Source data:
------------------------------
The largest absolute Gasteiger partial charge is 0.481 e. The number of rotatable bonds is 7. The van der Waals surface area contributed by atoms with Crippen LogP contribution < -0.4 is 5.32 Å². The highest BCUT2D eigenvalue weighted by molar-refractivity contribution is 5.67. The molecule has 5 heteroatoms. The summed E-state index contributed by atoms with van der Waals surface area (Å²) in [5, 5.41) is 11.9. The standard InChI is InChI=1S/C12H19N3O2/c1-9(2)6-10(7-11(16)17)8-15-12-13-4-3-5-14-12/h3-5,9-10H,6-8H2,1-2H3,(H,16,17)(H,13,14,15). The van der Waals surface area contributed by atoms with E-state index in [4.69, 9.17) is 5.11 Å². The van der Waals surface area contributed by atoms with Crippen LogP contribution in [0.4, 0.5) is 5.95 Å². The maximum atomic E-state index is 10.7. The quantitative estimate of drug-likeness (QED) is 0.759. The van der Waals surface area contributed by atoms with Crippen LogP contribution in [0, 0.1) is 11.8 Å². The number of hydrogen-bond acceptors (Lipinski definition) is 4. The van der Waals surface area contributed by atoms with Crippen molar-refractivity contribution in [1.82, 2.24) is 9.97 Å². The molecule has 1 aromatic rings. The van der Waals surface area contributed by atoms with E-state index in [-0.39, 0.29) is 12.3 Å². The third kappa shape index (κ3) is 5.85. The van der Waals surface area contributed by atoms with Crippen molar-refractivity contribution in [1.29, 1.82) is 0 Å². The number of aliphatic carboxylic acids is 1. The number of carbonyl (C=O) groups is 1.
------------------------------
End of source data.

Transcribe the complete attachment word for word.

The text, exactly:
The largest absolute Gasteiger partial charge is 0.481 e. The number of rotatable bonds is 7. The van der Waals surface area contributed by atoms with Crippen LogP contribution < -0.4 is 5.32 Å². The highest BCUT2D eigenvalue weighted by molar-refractivity contribution is 5.67. The molecule has 5 heteroatoms. The summed E-state index contributed by atoms with van der Waals surface area (Å²) in [5, 5.41) is 11.9. The standard InChI is InChI=1S/C12H19N3O2/c1-9(2)6-10(7-11(16)17)8-15-12-13-4-3-5-14-12/h3-5,9-10H,6-8H2,1-2H3,(H,16,17)(H,13,14,15). The van der Waals surface area contributed by atoms with E-state index in [4.69, 9.17) is 5.11 Å². The van der Waals surface area contributed by atoms with Crippen LogP contribution in [0.4, 0.5) is 5.95 Å². The maximum atomic E-state index is 10.7. The quantitative estimate of drug-likeness (QED) is 0.759. The van der Waals surface area contributed by atoms with Crippen LogP contribution in [0, 0.1) is 11.8 Å². The number of hydrogen-bond acceptors (Lipinski definition) is 4. The van der Waals surface area contributed by atoms with Crippen molar-refractivity contribution in [1.82, 2.24) is 9.97 Å². The molecule has 1 aromatic rings. The van der Waals surface area contributed by atoms with E-state index in [-0.39, 0.29) is 12.3 Å². The third kappa shape index (κ3) is 5.85. The van der Waals surface area contributed by atoms with Crippen molar-refractivity contribution in [1.29, 1.82) is 0 Å². The number of aliphatic carboxylic acids is 1. The number of carbonyl (C=O) groups is 1.